Alan Hevesi is Jewish not white. Jews do indeed make this distinction; so I will also.

  • JackKrak

    Just in this story, I can see LOTS of examples of diversity being NY’s greatest strength.
    Can’t you?

  • The__Bobster

    Bantu voters expect corruption from their politicians. They don’t care as long as they are only stealing YT’s money.

    • Sue

      I don’t think they care if their interests are met either as long as the skin is black and it talks a lot of s*it. The difference is Europeans want their own exposed and dealt with. They don’t.

  • Nathanwartooth

    I wish they would detail their crimes. I would like to know just what they were doing and how much money they made from it.

    • Dr. X

      Democrat Sen. Smith offered $100,000 in bribes to the Republican Party to let him run for mayor of NYC, and Democrat Sen. Sampson stole $440,000 from his legal clients to run for Brooklyn D.A. so that he could put other people in prison. He came within 4% of winning the primary which would have guaranteed him the job of D.A. If I recall correctly Stevenson solicited $22,000 in bribes to try to pass legislation outlawing competition for company in his district.

      • Nathanwartooth

        If people getting caught is any indication, there is MASSIVE corruption in politics.

        I find that only a small portion of those who commit crimes ever get caught.

  • MBlanc46

    Big city politicians busted for corruption. I’m shocked. Big city machines are noted for envelopes full of cash. Minority politicians seem to feel that it’s their turn to get their share. Unfortunately for them, electronic surveillance has made taking bribes riskier than it used to be.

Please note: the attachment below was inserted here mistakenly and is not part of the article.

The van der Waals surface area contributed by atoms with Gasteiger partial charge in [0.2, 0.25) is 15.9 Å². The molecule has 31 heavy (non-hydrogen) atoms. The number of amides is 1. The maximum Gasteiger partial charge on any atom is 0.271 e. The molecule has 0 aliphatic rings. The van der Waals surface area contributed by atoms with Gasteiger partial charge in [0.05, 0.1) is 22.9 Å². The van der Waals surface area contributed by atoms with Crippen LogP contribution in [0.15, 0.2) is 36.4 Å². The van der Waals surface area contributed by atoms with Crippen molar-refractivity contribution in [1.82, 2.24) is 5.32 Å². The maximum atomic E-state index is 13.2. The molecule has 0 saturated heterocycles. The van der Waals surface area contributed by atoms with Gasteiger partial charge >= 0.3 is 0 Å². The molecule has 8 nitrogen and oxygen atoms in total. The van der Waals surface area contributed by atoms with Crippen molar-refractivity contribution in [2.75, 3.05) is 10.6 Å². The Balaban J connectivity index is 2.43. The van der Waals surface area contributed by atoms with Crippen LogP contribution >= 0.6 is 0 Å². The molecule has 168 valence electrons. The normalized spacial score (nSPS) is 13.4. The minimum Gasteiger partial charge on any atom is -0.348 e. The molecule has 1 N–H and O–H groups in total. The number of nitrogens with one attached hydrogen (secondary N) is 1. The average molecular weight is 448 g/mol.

• ATBOTL

    I think this is more of a matter of non-white politicians being stupid and not hiding things well than of them being more corrupt.

  • APaige

    The black leadership paradigm is ‘big chief-big thief’. Black areas are controlled by ‘gang-leaders’ from street level to national level. The store-front preachers become civil rights leaders. It is all the same just on different scales.

  • smells_just_like

    “Once again, the obvious remains unmentionable.”

    Using the word “obvious” has been deemed hateful racist discourse.

  • ye, ol’ swampyankee

    When’s NYS going to cut lose that ball and chain called NYC and those bordering counties? It’s such a shame since large chunks of NYS are white like Vermont and just as rural.

    The problem of course is NYC. They’ll never give up those upstate tax dollars. All the reservoirs providing NYC with fresh water are in Sullivan and Ulster counties.